Thanksgiving Day remains my favorite U.S. holiday. It is so simple, so unencumbered by troublesome trappings. Though the infamous “Black Friday” specials begin almost before Thanksgiving Day is over this day essentially remains non-material in its orientation. It is also family-centered in most instances. Celebrated in the United States on the fourth Thursday in November Thanksgiving has officially been an annual tradition in the U.S. since 1863, when President Abraham Lincoln proclaimed a national day of “Thanksgiving and Praise to our beneficent Father who dwelleth in the Heavens” during the Civil War.

The event that so many of us call the “First Thanksgiving” was celebrated by the Pilgrims after their first harvest in the New World in 1621. The first Thanksgiving feast lasted three days, and was attended by 53 Pilgrims and 90 Native Americans. The New England colonists were accustomed to regularly celebrating “thanksgivings,” or days of prayer. (They also celebrated “fast days” to seek God for forgiveness and renewal.) These days of prayer were designed to thank God for blessings such as military victory or the end of a drought. Contrary to the many popular opinions that we hear annually most historians believe the 1621 events were not a specifically religious observation.

Today millions of us will gather with our family and friends to celebrate the abundance of our blessings, both material and spiritual. As Christians we know these blessings are ours because of God’s kindness, not because we have been good or gracious and thus deserved them. The blessings are ours because of God’s grace! But we also remember on this day that these joys are possible because of the sacrifice of others who came before us.

Rev. Carlos L. Malave, the executive director of Christian Churches Together (US), recently noted in a Thanksgiving email that when you look back over the history of America “the cost of our privileges has been more than the sacrifice of previous generations. The history of how we arrived at this point and place is tied to the suffering and literal sacrifice of millions of human beings.”

As many of you know the Catholic Church celebrates the lives of great saints. One such saint was Bartolome de las Casas, a Dominican friar who was one of the first Europeans to arrive on “the new continent.” Soon after De las Casas arrived in America he was horrified by the cruelty he saw exerted against the local inhabitants. Though many saw these settlements in the new world as driven by “evangelical motivations” De las Casa summarized his view by writing:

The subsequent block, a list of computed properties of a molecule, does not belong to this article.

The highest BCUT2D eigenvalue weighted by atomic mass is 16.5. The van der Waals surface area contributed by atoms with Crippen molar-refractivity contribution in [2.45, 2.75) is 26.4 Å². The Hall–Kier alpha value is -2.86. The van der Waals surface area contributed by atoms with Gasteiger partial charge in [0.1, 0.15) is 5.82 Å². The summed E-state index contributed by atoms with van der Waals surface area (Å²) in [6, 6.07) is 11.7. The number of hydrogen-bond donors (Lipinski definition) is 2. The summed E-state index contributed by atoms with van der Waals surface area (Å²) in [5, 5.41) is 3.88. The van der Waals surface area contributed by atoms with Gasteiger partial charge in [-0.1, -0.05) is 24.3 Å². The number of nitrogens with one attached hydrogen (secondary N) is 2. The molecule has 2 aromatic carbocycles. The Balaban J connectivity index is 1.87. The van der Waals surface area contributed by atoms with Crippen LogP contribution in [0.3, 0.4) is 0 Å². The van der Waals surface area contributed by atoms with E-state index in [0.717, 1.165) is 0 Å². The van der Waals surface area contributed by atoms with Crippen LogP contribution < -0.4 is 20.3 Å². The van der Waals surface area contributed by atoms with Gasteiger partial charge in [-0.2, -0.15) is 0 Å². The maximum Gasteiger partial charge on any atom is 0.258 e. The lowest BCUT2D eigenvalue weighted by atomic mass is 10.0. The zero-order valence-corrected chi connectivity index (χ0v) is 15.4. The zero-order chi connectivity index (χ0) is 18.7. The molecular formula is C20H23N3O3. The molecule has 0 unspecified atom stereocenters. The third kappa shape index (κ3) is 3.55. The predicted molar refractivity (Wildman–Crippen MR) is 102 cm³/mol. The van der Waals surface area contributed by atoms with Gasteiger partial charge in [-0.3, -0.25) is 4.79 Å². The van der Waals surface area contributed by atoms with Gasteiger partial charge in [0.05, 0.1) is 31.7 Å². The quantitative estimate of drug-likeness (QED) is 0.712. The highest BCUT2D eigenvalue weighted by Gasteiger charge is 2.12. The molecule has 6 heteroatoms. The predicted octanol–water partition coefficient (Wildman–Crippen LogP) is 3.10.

In order to gild a very cruel and harsh tyranny that destroys so many villages and, solely for the sake of satisfying the greed of men and giving them gold, the latter, who themselves do not know the faith, use the pretext of teaching it to others and thereby deliver up the innocent in order to extract from their blood the wealth which these men regard as their god.

Thanksgiving should be more than a celebration of our prosperity and the good (American) life. We should ponder our blessings, for sure, but we should also consider the impact our way of life has had on others throughout our blessed, and troubling, history. We are blessed, this I will not deny. But that blessing has come with a price. We have very often used and abused others to get where we are as a nation. We ought to be thankful but we ought to cultivate a profound measure of humility about how we have failed even our own ideals. This humble spirit will lend itself to a true day of Thanksgiving, not just a day about our personal health and material stuff. We should remember the great mercies of God shown to an undeserving people but we should also remember that some of our earliest founders were anything but pure in their motivations to settle, and then conquer, this new world.

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